The Jews ate leftovers in the desert. We’re continuing a longstanding tradition.
Leftovers: Kids hate them and adults love them (some of them, at least). As the saying goes, what’s the difference between a bochur (single yeshiva student) and yungerman (married yeshiva student)? The bochur eats cholent Thursday night, Shabbos at night, and Shabbos by day. The yungerman, however, eats it at Shabbos by day, Sunday night, and Monday night.
We know everything comes from the Torah, so where is leftovers alluded to?
Today’s Food; Yesterday’s Mon
Many of the things we do or eat on Shabbos is in order to remember the mon. Amongst them is the reason we use lechem mishna₁ (two loaves of bread), why we eat kugel₂, and why we cover the challah₃.
The reason we have lechem mishnah on Shabbos to remember the mann is, although every day the mann fell enough for a few days, the Torah forbade leaving over mann from one day to the next. Instead, the mann fell anew with each day. On Shabbos, however, the mann did not fall. Instead, on Friday two portions fell. Therefore on Shabbos we have two challahs which is symbolic of the two portions of mann.
What Did the Generation of the Desert Eat on Yom Tov?
There is a disagreement amongst the Rishonim if the mon fell on Yom Tov, the Rashba₄ is of the opinion that it did not fall. If this is case, asks Rav Elyashiv zt”l₅, if the first day of Yom Tov is a Sunday, we should have three breads. Since, in the midbar, if Yom Tov was on Sunday, no mon fell on that day, then how was there food on that Yom Tov? Therefore, the obvious conclusion should be that on Friday there was three portions of mon, for Friday, Shabbos, and Yom Tov.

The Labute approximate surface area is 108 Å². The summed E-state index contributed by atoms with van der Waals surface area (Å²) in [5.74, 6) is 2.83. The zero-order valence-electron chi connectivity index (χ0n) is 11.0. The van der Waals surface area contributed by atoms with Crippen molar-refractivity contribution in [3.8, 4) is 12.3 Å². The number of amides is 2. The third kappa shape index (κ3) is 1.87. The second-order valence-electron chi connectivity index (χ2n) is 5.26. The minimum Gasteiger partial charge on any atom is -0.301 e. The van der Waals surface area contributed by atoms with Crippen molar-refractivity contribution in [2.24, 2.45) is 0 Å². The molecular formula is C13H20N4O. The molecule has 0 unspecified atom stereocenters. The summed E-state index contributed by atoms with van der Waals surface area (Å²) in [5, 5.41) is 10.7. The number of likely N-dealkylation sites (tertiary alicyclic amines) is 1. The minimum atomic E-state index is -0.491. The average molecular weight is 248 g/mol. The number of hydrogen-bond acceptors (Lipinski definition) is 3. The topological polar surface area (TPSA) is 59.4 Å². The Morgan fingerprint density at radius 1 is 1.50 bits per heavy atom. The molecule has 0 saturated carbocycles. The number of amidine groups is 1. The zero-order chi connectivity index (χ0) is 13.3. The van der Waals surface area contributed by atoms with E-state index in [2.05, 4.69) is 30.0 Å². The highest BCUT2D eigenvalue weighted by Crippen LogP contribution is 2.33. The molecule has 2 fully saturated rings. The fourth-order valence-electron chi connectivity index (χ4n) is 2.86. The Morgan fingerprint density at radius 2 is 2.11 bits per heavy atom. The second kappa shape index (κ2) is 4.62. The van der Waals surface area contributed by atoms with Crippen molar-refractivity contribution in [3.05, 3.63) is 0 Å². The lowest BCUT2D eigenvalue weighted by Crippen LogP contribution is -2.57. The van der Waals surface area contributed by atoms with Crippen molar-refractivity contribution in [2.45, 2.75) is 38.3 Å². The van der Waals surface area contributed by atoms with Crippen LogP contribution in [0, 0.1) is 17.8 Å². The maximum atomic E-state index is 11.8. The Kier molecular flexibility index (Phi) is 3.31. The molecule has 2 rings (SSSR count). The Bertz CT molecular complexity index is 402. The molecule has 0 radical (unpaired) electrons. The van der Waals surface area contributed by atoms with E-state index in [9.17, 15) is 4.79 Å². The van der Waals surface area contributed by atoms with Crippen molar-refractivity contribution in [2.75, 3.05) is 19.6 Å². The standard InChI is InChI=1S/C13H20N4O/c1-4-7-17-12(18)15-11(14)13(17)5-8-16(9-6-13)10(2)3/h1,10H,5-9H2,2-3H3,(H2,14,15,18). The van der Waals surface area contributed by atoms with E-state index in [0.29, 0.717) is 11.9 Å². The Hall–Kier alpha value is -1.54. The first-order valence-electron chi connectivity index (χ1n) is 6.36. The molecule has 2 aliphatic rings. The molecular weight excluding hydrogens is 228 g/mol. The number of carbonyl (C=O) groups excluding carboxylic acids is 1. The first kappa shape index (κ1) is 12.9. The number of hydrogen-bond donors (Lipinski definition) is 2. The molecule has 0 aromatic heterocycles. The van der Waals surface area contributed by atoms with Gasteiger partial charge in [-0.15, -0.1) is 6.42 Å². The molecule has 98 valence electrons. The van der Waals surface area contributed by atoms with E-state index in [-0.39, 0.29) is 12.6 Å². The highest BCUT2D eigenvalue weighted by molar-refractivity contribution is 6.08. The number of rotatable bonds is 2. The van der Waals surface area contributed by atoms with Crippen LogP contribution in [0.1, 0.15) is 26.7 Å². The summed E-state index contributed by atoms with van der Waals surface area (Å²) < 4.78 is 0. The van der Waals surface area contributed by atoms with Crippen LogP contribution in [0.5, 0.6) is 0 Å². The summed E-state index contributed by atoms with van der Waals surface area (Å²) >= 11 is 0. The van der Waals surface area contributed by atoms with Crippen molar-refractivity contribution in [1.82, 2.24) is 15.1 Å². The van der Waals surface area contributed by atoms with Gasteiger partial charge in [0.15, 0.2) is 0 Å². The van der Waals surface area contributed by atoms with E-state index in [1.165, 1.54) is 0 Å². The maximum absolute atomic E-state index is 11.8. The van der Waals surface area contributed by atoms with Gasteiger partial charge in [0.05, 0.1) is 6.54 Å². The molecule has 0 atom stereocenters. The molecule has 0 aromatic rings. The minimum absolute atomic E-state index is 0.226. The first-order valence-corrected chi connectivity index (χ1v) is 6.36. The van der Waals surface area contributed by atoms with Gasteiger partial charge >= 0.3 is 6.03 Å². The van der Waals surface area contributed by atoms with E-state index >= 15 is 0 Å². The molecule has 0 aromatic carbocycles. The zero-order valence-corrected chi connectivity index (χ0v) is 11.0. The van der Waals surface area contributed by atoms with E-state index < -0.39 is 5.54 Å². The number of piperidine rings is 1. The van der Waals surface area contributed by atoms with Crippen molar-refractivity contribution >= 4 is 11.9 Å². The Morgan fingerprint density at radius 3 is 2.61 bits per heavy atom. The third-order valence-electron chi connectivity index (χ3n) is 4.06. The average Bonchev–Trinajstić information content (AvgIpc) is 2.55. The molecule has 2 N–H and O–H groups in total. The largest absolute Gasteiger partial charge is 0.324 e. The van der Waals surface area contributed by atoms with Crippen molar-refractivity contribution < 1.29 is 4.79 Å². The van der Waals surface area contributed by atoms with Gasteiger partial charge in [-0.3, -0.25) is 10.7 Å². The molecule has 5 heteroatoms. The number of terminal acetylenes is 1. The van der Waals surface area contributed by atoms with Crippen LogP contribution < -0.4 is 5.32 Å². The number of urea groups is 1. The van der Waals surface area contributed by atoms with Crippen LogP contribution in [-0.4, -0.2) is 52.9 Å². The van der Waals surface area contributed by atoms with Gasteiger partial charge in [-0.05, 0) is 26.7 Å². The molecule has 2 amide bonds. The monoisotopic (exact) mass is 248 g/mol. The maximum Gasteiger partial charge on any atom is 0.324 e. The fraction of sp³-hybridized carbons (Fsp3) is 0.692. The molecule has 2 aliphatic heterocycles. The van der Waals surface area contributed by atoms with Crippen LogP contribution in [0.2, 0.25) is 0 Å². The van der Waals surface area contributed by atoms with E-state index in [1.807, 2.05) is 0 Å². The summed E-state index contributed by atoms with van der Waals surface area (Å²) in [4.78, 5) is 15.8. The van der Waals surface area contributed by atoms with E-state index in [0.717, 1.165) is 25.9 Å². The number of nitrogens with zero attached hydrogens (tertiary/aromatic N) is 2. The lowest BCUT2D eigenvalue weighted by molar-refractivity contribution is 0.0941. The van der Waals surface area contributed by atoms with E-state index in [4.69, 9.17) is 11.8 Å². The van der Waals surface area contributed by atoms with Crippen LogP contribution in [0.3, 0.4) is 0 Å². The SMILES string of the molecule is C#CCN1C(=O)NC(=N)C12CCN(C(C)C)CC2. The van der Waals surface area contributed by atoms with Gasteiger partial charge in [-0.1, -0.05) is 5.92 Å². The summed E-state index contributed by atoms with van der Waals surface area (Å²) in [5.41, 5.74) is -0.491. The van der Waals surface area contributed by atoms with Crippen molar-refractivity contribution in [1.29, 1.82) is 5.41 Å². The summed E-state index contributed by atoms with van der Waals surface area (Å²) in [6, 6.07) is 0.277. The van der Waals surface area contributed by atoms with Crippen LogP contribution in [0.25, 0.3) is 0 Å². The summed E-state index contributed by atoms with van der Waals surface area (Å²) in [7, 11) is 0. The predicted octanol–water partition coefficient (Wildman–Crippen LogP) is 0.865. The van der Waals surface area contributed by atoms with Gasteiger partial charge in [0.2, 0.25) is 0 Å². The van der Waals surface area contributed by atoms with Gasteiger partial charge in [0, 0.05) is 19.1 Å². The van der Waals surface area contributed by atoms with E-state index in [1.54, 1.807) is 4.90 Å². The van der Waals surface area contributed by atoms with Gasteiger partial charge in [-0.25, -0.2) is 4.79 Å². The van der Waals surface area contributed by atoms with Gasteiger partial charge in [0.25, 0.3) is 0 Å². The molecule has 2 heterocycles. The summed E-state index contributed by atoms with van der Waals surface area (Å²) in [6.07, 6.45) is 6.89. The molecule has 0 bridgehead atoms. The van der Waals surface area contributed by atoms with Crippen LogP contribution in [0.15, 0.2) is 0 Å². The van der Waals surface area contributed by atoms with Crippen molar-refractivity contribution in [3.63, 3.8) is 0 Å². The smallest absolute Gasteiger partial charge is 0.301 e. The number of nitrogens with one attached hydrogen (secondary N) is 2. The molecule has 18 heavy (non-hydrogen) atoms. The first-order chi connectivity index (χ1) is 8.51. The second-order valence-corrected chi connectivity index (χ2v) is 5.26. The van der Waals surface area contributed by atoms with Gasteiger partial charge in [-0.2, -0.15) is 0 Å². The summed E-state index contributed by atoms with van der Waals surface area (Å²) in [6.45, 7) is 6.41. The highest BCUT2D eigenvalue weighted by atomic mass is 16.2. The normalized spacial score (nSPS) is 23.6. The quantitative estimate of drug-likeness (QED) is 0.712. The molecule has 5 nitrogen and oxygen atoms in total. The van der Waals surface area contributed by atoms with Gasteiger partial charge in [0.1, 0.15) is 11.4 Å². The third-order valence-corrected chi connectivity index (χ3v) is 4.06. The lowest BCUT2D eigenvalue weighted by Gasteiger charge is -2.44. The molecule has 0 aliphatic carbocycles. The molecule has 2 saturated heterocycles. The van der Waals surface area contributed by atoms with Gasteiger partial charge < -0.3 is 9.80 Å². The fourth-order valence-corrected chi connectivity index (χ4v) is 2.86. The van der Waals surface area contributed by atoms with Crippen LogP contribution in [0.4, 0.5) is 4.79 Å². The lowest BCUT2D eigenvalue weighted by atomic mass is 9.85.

If this is true, then why don’t we have three challahs on that Yom Tov, in order to remember the three portions of mon that fell on Friday before a Yom Tov?
The Torah Source of Leftovers
Rav Elyashiv comes up with two answers; the second one is relevant to our discussion. The Torah forbids saving mon from one day to the next. The one exception to that rule was that the mon for Shabbos was allowed to be eaten on Sunday. The reason for this is, since the portion of Shabbos fell on Friday and the Torah allowed it to be saved for Shabbos, it was allowed to be saved for the rest of the week. If this is the case, we now know why we don’t eat three challahs on Yom Tov when it falls out on Sunday. In truth, there were always only two portions on Friday, and part of the portion of Shabbos was saved for Yom Tov.
Perhaps the next time your kids complain about eating leftovers, tell them that even in the midbar the Jews ate leftovers on Sunday, and in fact, it was the only day leftovers was allowed. Your children will be another link in a long line of leftovers eaters.
Note: Rabbi Pinchas Katzenelnboigen, a Rabbi in the early 18th century, records his eating schedule in his autobiography, Yesh Manchilin, “For my evening meals, I eat as all do, Sunday we eat what is leftover from Shabbos…” (page 319).
- OC”H 274
- OC”H 242
- OC”H 271
- Beitzah 4
- Chidushei HaRashba Mosad Harav Kook in the footnotes